The waiting game: what's happening to hospital waiting times?

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The White Paper Equity and excellence: Liberating the NHS sets out a significant set of reforms for the NHS over the coming years. As we do with all new major policy developments, The King's Fund will follow the evolution and implementation of these changes and assess their impact. As part of this evaluation we will collate and comment on key aspects of NHS performance, starting with hospital waiting times.

Reducing waiting lists and times has been a defining achievement of the NHS over the past decade. At their peak, more than one million people were waiting for inpatient care and even more for an outpatient appointment. In 1998, more than 380,000 were waiting for more than six months and 68,000 for more than a year to get into hospital. While half of all those on inpatient lists waited an average of 15.2 weeks in 1998, this has now fallen to just over four weeks.

Such successes have taken time. Following the guarantees on waiting times introduced by the Patients' Charter in 1991, waits of more than two years were reduced. By 1995 the guarantee was extended to a maximum wait for admission to hospital of 18 months. From 2000, progressively tougher targets were introduced, to reduce waiting times for inpatients and outpatients and then to reduce waits in other parts of the system, such as accident and emergency and general practice.

Despite these developments, waiting times targets remained somewhat piecemeal and arguably did not fully reflect patients' individual experience of waiting. However, in 2004 a more holistic target was introduced, setting an 18-week limit on total time between GP referral and treatment in outpatients (non-admitted care) or inpatients (admitted care).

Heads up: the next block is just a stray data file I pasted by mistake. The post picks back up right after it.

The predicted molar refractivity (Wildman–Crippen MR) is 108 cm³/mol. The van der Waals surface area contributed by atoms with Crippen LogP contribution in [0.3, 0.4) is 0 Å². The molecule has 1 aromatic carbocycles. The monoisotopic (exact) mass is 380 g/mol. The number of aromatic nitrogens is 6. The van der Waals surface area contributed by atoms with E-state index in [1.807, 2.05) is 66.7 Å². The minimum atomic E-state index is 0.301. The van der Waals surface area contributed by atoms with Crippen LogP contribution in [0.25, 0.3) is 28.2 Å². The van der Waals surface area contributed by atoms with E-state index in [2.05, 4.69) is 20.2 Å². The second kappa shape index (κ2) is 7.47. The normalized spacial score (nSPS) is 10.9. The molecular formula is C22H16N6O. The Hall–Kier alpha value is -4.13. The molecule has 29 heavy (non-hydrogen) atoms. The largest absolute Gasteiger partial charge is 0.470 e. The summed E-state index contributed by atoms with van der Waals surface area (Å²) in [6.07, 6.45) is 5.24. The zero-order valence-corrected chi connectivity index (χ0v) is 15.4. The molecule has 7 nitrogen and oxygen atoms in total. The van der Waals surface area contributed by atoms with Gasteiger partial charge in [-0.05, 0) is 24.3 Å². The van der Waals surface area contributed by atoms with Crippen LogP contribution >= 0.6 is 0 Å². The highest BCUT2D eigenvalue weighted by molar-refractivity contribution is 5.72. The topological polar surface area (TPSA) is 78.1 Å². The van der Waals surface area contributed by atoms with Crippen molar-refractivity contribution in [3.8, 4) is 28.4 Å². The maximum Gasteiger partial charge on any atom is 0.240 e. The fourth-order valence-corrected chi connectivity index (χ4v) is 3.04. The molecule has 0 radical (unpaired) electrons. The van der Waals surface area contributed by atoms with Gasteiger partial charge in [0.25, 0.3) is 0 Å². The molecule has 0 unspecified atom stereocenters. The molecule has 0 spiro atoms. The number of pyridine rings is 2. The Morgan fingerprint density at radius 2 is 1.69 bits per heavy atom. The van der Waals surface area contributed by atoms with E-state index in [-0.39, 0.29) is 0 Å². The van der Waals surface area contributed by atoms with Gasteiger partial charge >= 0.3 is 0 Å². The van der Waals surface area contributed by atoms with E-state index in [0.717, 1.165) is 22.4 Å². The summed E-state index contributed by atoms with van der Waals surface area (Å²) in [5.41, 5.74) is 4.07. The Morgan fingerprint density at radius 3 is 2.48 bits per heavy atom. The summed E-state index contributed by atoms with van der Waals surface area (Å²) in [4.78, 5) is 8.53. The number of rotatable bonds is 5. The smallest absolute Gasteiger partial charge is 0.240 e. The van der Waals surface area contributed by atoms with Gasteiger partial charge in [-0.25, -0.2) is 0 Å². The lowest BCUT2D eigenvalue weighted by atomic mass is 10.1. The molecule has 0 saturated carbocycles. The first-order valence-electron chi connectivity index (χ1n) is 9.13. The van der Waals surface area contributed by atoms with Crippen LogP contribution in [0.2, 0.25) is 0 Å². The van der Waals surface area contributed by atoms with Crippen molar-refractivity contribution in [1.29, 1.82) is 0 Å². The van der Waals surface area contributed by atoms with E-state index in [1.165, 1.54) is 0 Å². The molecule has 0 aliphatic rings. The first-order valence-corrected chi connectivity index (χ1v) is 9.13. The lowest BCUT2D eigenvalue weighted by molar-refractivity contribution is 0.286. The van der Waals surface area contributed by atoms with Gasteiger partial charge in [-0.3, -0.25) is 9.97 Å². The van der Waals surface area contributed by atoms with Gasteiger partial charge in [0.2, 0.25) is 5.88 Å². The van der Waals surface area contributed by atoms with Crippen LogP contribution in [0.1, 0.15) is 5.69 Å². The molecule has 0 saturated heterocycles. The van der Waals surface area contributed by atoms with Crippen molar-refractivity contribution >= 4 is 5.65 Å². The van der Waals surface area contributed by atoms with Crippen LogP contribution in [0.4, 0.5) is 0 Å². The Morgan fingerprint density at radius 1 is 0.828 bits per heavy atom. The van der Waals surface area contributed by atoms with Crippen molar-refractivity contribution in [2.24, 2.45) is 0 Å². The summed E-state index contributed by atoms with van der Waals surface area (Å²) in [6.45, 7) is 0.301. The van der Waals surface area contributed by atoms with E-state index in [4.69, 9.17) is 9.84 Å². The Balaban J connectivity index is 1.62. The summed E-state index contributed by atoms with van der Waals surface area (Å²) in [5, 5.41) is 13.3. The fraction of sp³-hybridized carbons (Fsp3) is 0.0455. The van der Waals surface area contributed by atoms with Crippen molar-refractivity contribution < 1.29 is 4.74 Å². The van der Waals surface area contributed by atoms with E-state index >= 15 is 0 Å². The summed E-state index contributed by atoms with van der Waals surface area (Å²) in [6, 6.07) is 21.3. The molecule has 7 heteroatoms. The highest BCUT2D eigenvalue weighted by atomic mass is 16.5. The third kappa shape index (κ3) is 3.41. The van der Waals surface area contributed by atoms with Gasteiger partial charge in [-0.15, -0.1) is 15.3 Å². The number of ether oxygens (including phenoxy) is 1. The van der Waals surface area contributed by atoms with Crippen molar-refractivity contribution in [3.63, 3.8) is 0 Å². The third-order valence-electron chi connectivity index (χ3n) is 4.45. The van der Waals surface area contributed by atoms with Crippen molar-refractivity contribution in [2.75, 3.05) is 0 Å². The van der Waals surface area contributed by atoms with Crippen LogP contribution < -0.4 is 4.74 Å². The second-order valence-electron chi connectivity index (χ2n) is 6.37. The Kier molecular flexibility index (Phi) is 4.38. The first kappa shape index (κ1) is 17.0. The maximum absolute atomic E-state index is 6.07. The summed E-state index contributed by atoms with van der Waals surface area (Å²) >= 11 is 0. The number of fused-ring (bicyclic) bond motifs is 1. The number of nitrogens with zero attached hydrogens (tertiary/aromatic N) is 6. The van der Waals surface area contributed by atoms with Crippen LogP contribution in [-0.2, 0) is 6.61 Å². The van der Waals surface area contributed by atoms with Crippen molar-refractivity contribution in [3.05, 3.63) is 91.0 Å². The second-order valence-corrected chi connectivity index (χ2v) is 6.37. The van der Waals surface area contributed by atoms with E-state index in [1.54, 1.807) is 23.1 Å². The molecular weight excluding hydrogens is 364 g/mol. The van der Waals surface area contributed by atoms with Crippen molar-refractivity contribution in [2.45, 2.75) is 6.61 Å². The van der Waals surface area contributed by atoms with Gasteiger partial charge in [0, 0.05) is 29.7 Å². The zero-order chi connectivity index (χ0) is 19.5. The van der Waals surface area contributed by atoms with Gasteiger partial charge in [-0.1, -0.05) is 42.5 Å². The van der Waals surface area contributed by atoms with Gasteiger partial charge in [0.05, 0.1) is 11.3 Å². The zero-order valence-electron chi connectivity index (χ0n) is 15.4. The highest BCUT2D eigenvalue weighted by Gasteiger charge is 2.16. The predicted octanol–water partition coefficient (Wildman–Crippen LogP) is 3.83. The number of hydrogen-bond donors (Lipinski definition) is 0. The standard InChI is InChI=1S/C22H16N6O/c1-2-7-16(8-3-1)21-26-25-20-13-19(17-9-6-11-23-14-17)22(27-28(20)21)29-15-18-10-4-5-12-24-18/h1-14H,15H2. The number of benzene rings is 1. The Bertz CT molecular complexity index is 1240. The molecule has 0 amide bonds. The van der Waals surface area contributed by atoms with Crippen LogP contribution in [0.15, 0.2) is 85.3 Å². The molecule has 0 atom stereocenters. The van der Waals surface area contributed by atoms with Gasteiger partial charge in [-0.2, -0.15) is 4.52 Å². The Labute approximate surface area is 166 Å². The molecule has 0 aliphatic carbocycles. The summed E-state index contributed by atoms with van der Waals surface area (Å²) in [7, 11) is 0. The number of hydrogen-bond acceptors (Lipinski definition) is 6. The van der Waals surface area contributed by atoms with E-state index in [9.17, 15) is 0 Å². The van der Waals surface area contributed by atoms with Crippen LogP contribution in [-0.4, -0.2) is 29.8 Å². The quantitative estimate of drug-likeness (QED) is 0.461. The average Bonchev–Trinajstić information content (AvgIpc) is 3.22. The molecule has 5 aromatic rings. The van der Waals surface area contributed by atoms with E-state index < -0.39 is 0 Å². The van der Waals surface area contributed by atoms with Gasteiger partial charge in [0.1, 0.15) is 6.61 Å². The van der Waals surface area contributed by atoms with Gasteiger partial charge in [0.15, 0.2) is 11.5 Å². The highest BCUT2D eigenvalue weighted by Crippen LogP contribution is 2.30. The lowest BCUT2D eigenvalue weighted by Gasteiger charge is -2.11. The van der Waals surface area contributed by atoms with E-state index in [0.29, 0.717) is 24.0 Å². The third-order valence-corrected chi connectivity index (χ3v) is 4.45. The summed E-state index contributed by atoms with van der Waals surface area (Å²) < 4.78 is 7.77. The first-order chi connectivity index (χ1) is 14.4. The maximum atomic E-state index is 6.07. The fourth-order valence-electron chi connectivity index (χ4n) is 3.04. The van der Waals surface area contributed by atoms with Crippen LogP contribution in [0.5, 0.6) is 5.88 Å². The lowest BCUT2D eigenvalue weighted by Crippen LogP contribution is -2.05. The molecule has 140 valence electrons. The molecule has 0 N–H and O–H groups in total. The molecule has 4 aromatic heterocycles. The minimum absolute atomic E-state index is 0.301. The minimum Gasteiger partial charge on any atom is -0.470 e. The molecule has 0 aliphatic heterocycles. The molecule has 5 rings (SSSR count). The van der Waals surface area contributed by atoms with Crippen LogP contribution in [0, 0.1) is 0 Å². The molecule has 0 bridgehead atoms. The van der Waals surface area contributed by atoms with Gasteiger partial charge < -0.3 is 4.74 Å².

Together with political and managerial will, extra money, resource and technical help, this target has driven the most recent, and significant, improvements in the speed of access to care. By June 2010 around 90 per cent of admitted patients and 98 per cent of non-admitted patients were being seen within 18 weeks.

Waiting targets and the coalition government

On 21 June 2010, as part of its drive to reduce bureaucracy and abolish targets with 'non-clinical justification', the coalition government announced that performance management of the 18-week waiting time target would cease with immediate effect.

Part of the rationale for this was that long maximum waiting times had been successfully addressed and that in future patient and GP choice will act as a key lever to keep waiting times low. But what will happen to waiting times now that targets are abolished? Routine data on waiting times is still being collected and we'll be using that to provide monthly updates on changes in waiting times for the English NHS.

Measuring change

Our tracker will cover the waiting times of patients still waiting, those who attended outpatients for treatment and those admitted into hospital as inpatients.

For outpatient and inpatient waiting times we will also track the median waiting time – the time waited by half of those either attending as outpatients or admitted from the waiting list as an inpatient.

Our tracker graphs will also show changes in proportions waiting and numbers of patients relative to the month (June 2010) in which the 18-week referral to treatment target was abolished. Historic trends go back to 2007 when data on the 18-week referral to treatment waiting times was first collected by the NHS.

Patients still on waiting lists waiting for more than 18 weeks

For patients still on waiting lists, the proportion waiting more than 18 weeks has remained fairly constant from around April 2009 to June 2010. The increase since June this year appears to be within the range of fluctuations over the previous year.

Patients treated in outpatients who waited more than18 weeks